The next objective for the Race to Dubai will be to attract more members of the bigger and stronger US Tour.
Tour seeks transatlantic invasion
Players from 18 different countries qualified for this year's concluding leg of the inaugural Race to Dubai - the US$7.5m (Dh27.5m) Dubai World Championship (DWC) on Greg Norman's Earth Course at Jumeirah Golf Estates. Seventeen of those countries were duly represented in the glittering finale to the European Tour season. The notable exception was the United States. Anthony Kim, who finished in 38th place on the European money list, despite playing most of his golf in his homeland, was the only American to make it into the top 60 to earn a starting place on Earth. He failed to keep that appointment, making an announcement to the effect that his parents needed to see a little more of their son.
When the announcement was made in 2007 that Leisurecorp were to sponsor the European Tour to the tune of $100m (that figure has since been trimmed by 25 per cent) it was seen as the signal for a transatlantic invasion of Americans seeking rich pickings on the other side of the pond. Phil Mickelson, the world No2, dropped a tantalising hint that he would be one of them but he, along with two of last year's major champions Lucas Glover and Stewart Cink, failed to show up often enough to satisfy the entry requirements. Argentina's Angel Cabrera, winner of the US Masters, earned enough euros to qualify for the Dubai World Championship but refused to play in the one extra tournament he needed to secure his eligibility.
Similarly YE Yang, the Korean who stunned Tiger Woods to prevail in a head-to-head battle for the fourth major of the season, the PGA Championship, was also in a healthy position to qualify for the Dubai World Championship but decided against playing in the requisite tournaments. The next objective for the Race to Dubai will be to attract more members of the bigger and stronger US Tour. It will be interesting to see over the next 12 months how many of those PGA members play in sufficient European Tour events to earn a ticket to the UAE finale.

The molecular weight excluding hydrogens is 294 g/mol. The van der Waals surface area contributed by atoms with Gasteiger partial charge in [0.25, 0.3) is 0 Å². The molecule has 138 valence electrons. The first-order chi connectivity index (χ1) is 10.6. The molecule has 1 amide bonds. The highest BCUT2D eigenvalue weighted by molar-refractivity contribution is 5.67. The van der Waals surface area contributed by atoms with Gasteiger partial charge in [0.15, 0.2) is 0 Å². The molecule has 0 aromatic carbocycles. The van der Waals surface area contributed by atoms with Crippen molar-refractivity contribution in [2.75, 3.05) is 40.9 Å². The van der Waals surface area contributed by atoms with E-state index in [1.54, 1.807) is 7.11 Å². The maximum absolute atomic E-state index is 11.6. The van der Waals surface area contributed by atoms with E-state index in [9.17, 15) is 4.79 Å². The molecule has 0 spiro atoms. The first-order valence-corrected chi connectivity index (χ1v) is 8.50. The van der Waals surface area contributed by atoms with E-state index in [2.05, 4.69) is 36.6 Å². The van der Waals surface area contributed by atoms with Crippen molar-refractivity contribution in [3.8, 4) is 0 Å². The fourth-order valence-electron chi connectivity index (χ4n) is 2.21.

It is unlikely that Kim, widely regarded as a future rival to Tiger Woods for world No 1 status, will be one of them after a trophyless year which he put down to excessive travelling. Camilo Villegas and Geoff Ogilvy, two of the big foreign attractions on the PGA Tour seem to view things differently. Both qualified comfortably for the first DWC and are planning to do the same again next year. With South Africa's major champions Ernie Els and Retief Goosen showing a heartening commitment to European affairs, the second Race to Dubai promises to be another cosmopolitan affair - with or without the Star Spangled Banner on the parade ground. firstname.lastname@example.org